814 in history

Died in 814

Jan 28 Charlemagne the King of the Franks from 768, the King of Italy from 774, and from 800 the first emperor in western Europe since the collapse of the Western Roman Empire three centuries earlier. The expanded Frankish state he founded is called the Carolingian Empire
Feb 18 Angilbert a Frank who served Charlemagne as a diplomat, abbot, poet and semi-son-in-law. He was of noble Frankish parentage, and educated at the palace school in Aquae Grani under Alcuin. He is venerated as a saint, on the day of his death—18 February
Feb 25 Sufyan ibn `Uyaynah a prominent eighth-century Islamic religious scholar from Mecca. He was from the third generation of Islam referred to as the Tābi`u al-Tābiʻīn, "the followers of the followers". He specialized in the field of hadith and Qur'an exegesis and was described by al-Dhahabī as shaykh al-Islam—a preeminent Islamic authority. Some of his students achieved much renown in their own right, establishing schools of thought that have survived until the present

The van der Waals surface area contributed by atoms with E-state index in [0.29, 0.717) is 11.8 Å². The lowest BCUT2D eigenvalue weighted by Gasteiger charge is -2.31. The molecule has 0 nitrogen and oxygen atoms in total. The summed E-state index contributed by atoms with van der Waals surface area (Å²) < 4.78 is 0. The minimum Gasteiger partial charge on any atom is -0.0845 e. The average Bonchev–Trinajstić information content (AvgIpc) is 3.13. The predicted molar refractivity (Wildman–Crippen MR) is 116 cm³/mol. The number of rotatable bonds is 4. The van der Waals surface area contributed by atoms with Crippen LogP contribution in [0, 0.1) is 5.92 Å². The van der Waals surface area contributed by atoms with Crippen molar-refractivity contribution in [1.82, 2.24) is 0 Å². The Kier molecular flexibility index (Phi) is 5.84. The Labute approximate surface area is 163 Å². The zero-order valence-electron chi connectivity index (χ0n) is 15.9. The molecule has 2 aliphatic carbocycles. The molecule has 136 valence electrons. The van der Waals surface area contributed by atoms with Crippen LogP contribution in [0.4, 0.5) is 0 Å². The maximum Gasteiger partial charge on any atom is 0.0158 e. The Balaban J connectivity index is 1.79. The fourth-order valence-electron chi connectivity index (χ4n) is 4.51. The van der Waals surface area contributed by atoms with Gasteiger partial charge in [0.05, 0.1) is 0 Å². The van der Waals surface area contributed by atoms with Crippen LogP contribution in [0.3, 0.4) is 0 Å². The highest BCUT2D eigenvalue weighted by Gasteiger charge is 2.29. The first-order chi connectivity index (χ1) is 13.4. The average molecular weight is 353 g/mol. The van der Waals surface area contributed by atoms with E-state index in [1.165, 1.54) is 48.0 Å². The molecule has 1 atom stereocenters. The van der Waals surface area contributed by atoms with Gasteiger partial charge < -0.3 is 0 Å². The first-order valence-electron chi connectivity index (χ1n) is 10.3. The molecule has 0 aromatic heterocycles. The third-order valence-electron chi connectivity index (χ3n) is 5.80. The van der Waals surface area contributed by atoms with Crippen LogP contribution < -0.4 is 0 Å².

Apr 4 Plato of Sakkoudion a Byzantine minor official who became a monk in 759. After refusing the metropolitan see of Nicomedia or the headship of a monastery in Constantinople, in 783 he founded the monastery of Sakkoudion on Mount Olympus in Bithynia, of which he became the first abbot. He is notable, along with his nephew Theodore Stoudites, for his iconodule stance during the Byzantine Iconoclasm and his participation in the Second Council of Nicaea, and to his firm opposition to the second marriage of Emperor Constantine VI to his niece Theodote. He was canonized by the Church, and his feast day is 18 April
Apr 13 Krum khan of Bulgaria during the First Bulgarian Empire from sometime after 796 but before 803 until his death in 814. During his reign the Bulgarian territory doubled in size, spreading from the middle Danube to the Dnieper and from Odrin to the Tatra Mountains. According to the Encyclopaedia Britannica his able and energetic rule brought law and order to Bulgaria and developed the rudiments of state organisation